Trophic overlap between three syntopic semi-aquatic carnivores: Cape clawless otter, spotted-necked otter and water mongoose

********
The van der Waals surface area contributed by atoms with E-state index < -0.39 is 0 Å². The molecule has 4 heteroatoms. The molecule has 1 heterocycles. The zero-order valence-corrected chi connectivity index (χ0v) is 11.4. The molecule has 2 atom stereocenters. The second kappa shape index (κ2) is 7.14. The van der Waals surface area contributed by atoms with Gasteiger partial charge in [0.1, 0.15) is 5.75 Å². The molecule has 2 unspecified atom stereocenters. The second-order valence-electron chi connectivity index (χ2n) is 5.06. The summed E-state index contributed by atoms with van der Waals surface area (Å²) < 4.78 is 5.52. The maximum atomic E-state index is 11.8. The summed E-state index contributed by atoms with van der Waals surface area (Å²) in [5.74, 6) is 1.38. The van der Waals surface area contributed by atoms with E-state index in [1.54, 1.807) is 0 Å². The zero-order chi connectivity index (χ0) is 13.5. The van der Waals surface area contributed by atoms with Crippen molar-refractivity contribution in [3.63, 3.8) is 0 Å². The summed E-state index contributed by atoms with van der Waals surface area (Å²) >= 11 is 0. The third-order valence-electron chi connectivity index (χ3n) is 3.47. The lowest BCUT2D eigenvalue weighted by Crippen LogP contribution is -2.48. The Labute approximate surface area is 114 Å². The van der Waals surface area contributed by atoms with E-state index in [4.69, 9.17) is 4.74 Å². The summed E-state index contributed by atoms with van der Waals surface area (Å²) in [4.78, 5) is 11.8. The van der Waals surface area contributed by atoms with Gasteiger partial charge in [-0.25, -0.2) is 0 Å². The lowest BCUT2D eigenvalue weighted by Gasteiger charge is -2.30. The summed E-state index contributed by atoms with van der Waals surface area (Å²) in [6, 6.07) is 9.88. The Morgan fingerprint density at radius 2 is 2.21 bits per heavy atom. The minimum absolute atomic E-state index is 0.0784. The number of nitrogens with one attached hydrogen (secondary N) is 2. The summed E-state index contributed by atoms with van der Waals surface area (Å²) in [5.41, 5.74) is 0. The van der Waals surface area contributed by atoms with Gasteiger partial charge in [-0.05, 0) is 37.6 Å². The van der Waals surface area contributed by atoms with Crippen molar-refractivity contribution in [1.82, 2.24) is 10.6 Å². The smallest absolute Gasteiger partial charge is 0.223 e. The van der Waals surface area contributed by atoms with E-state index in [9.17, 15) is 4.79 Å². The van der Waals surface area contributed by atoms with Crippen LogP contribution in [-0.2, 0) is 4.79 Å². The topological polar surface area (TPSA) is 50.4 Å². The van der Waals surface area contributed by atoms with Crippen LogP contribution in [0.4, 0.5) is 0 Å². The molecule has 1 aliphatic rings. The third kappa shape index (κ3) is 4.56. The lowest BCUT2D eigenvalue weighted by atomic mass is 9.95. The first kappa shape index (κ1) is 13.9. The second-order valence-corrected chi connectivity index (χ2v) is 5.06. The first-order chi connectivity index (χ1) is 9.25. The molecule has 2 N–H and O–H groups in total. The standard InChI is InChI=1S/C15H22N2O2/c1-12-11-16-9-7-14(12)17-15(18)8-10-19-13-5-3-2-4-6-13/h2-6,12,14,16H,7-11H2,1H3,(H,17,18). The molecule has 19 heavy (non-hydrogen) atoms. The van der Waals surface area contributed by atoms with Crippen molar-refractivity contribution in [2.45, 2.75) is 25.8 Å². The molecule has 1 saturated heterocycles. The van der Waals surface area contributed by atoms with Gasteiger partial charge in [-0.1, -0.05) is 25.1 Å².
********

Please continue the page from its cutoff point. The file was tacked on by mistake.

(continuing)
Drought conditions in the Eastern Cape Province, South Africa, from 1990 to 1993 caused much of the Bushmans River to dry up, thus forcing Cape clawless otters Aonyx capensis (Schinz), spotted-necked otters Lutra maculicollis (Lichtenstein) and water mongooses Atilax paludinosus (Cuvier) to coexist in restricted ranges. The diet of the three carnivores was compared by analysing their scats to determine the amount of trophic overlap. Expressed as relative percentage frequency, the three most common prey categories found in Cape clawless otter scats were crab Potamonautes perlatus (Milne Edwards) (51%), insect (19%) and fish Tilapia sparrmanii (Smith) (18%). In spotted-necked otter scats, fish (47%), crab (38%) and frog (8%) were the most common, while in water mongoose scats, insect (28%), crab (26%) and mammal (15%) were most abundant. Water mongooses and spotted-necked otters ate similar sizes of crabs, significantly larger than those eaten by the Cape clawless otters. Cape clawless otters ate a wide range of crab sizes, including specimens much larger than those taken by the other two carnivores. Cape clawless otters and water mongooses ate similar size fish, significantly smaller than spotted-necked otters. The results show that even during enforced cohabitation in a relatively small range during drought conditions, there is separation of diets in these three carnivores.